Wiring A common problem is for the main wiring connection from the house, at the dryer, to burn and break its connection. Because the dryer can still tumble with partial power, the connection may be only partially defective. You may need to replace both the power cord to the dryer and the terminal block inside the dryer that the wire is attached to.

Aug 05, 2009 | Kenmore 63942 Dryer

1 Answer

Dryer not heating...everything seems OK


Y'ou are zeroing in on your problem. Read the info below and hopefully you will have your answer:
If your dryer doesn't heat, check these:

Power from the house
Heating element
Thermal fuse
Wiring
Power from the house Check to see whether there's power getting to the dryer. Is it plugged in? Check for blown fuses or tripped circuit breakers--your dryer uses two fuses or circuit breakers. The dryer could tumble but not heat if only one of the two fuses is blown. If you have circuit breakers, one of the two circuit breakers can trip, even if the two for the dryer are connected.

Heating element Often a dryer heating element burns out, but doesn't trip the circuit breaker or blow a fuse. The heating element is simply a long coil of special wire. You can check it for continuity with an ohm meter. No continuity means the element is bad and you need to replace it--electric heating elements aren't repairable.

Thermal fuse On many dryers, there's a thermal fuse mounted to the exhaust duct inside the back cover panel. The fuse--which is about an inch long--is usually embedded in black resin and mounted in a white plastic housing. If the fuse has blown, you need to replace it. (You can't re-set it.)

Wiring A common problem is for the main wiring connection from the house, at the dryer, to burn and break its connection. Because the dryer can still tumble with partial power, the connection may be only partially defective. You may need to replace both the power cord to the dryer and the terminal block inside the dryer that the wire is attached to.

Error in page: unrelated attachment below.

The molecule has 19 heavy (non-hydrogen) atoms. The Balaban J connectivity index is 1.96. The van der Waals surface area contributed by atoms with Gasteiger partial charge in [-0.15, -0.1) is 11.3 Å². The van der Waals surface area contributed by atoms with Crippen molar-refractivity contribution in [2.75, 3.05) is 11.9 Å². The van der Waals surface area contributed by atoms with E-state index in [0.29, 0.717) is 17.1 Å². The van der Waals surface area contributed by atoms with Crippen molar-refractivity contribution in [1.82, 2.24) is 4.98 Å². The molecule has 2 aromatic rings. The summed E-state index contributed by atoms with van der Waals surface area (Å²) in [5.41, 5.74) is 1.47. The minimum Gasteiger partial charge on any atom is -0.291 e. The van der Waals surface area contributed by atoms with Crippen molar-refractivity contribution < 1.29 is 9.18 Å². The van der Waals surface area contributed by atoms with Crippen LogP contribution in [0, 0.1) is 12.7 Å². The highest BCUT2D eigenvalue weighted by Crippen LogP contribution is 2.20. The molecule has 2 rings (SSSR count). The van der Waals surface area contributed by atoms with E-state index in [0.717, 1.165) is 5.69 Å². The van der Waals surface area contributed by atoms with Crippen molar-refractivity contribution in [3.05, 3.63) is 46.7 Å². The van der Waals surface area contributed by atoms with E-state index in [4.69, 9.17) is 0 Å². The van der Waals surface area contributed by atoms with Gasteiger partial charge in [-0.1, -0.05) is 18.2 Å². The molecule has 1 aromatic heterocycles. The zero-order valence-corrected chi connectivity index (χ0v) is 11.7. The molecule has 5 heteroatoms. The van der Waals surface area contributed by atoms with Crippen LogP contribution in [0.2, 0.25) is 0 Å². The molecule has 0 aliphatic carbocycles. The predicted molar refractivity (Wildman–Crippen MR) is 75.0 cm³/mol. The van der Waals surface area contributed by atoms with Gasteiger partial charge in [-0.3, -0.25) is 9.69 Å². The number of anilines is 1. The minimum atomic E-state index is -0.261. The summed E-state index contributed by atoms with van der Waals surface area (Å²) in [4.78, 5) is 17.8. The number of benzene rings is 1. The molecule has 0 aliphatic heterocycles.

May 29, 2009 | Maytag Atlantis MDE7400AY Electric Dryer

1 Answer

Maytag Ele. Dryer Model # lde7334a


There's no heat If your dryer doesn't heat, check these:

Power from the house
Heating element
Thermal fuse
Wiring
Power from the house Check to see whether there's power getting to the dryer. Is it plugged in? Check for blown fuses or tripped circuit breakers--your dryer uses two fuses or circuit breakers. The dryer could tumble but not heat if only one of the two fuses is blown. If you have circuit breakers, one of the two circuit breakers can trip, even if the two for the dryer are connected.

Heating element Often a dryer heating element burns out, but doesn't trip the circuit breaker or blow a fuse. The heating element is simply a long coil of special wire. You can check it for continuity with an ohm meter. No continuity means the element is bad and you need to replace it--electric heating elements aren't repairable.

Thermal fuse On many dryers, there's a thermal fuse mounted to the exhaust duct inside the back cover panel. The fuse--which is about an inch long--is usually embedded in black resin and mounted in a white plastic housing. If the fuse has blown, you need to replace it. (You can't re-set it.)

Wiring A common problem is for the main wiring connection from the house, at the dryer, to burn and break its connection. Because the dryer can still tumble with partial power, the connection may be only partially defective. You may need to replace both the power cord to the dryer and the terminal block inside the dryer that the wire is attached to.

Mar 31, 2009 | Dryers